2002 Yamaha FZ1 Review

Is there anything better than big inline four powered Japanese muscle bikes? I don’t think so. They deliver an unbeatable combo of an easy, comfortable, upright riding position and lots of power. What’s not to love? Whether you call it a (super/hyper) naked, a standard, a street-fighter, or a muscle bike, the first-gen Yamaha FZ1 is downright incredible.

While there’s a certain degree of regret with almost any motorcycle you part ways with, I truly think of the FZ1 I owned as the one that got away. It certainly sparked my love for big bore inline four naked muscle bikes. This motorcycle is on the cusp of being too good.


It honestly doesn’t have very many shortcomings. It’s powerful, delivering open-class superbike performance, combined with comfort for long distance touring. It’s unfailingly reliable, and generally easy to work on when you do have some maintenance to do (valve services are a pain/expensive to have done, but luckily the valvetrain is rock solid and service intervals are at a whopping 26,000 miles).

Its UJM bonafides are further augmented by the inclusion of a center stand. It’s really your uncle’s sport-tourer, isn’t it? Better bust out your dad jeans and white New Balance shoes for this one.

With the engine delivering north of 150 ponies at the crank, most of which make it to the rear wheel, it has off the line torque that will pull your arms from their sockets, and enough top end to achieve speeds that will make you question your mortality and sanity.

With a wet weight under 500 lbs, it’s not as heavy as you’d expect, either, and that low weight results in a tremendous power to weight ratio. Now, when you go fast, you need to stop fast, so luckily, the brakes are great; with the front sporting large dual discs with four-pistons each, and a single disc in the rear.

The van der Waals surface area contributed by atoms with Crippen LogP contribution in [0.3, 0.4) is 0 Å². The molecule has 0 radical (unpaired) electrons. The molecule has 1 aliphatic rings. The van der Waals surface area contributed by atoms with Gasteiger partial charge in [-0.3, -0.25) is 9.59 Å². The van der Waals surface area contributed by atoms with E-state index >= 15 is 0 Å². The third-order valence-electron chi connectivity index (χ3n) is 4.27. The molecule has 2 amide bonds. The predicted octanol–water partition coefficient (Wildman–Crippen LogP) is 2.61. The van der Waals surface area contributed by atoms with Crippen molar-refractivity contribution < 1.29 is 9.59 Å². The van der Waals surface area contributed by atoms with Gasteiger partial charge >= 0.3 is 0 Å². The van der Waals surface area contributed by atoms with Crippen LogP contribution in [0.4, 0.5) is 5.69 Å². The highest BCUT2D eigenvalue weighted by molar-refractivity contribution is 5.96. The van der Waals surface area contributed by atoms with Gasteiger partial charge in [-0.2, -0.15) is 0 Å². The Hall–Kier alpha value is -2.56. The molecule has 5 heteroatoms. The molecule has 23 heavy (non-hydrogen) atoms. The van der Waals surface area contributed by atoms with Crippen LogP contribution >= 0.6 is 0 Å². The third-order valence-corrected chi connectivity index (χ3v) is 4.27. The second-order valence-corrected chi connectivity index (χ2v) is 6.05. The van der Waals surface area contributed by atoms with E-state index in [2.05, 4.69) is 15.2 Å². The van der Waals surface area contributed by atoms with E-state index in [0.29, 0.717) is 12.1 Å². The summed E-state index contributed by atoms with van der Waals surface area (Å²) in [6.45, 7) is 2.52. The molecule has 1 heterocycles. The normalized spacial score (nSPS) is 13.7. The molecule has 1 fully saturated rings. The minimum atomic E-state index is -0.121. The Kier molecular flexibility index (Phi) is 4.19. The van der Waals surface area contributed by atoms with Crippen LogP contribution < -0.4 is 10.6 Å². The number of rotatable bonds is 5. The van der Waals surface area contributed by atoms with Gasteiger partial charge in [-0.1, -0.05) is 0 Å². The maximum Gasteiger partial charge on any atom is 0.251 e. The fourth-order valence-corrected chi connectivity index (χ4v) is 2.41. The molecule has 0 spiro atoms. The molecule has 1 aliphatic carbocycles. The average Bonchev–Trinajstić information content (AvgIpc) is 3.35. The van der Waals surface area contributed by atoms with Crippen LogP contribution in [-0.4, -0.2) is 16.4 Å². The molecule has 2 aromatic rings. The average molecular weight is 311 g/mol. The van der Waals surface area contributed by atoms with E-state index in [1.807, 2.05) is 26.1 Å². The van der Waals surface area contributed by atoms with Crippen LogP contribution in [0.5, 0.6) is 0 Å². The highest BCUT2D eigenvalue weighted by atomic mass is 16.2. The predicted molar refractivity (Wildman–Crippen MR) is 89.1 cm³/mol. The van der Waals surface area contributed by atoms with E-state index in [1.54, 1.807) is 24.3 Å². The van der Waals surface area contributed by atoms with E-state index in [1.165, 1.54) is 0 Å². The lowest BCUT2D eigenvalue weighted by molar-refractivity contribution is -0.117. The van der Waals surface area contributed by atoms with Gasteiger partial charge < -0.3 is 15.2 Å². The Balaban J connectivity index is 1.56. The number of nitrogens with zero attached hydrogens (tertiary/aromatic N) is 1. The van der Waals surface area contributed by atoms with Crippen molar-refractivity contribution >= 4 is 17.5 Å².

Handling is also pretty top notch. The tubular steel perimeter frame, fully-adjustable front and rear suspension, manageable weight, and fairly taught 57″ wheelbase make for a tight package that is confidence-inspiring and easy to control at any speed.

It does have a few minor downsides. First, it’s not the best looking bike on the block. It (maybe?) looked cool back in the early 2000’s, but is pretty dated now. The FZ1 doesn’t look bad, but it’s neither sleek enough to pass as a modern hyper naked nor classic and retro enough to take a seat among the retro-chic.

It also doesn’t bring any modern amenities to the table. This is a motorcycle that is still carbureted, and doesn’t have any fancy touches like ABS, traction control, or even a gear indicator. You do get a fuel gauge and a clock on the dash, so there’s that, I guess.

It also gets very hot at the junction of the seat and the gas tank in stop and go traffic, and will cook your inner thighs and naughty bits on hot days.

Final Rating

Rating: 4.5 out of 5.

Speed, reliability, and comfort come together in a raucous, wild package. Get past its dated aesthetics and it’s one of the best motorcycles around.

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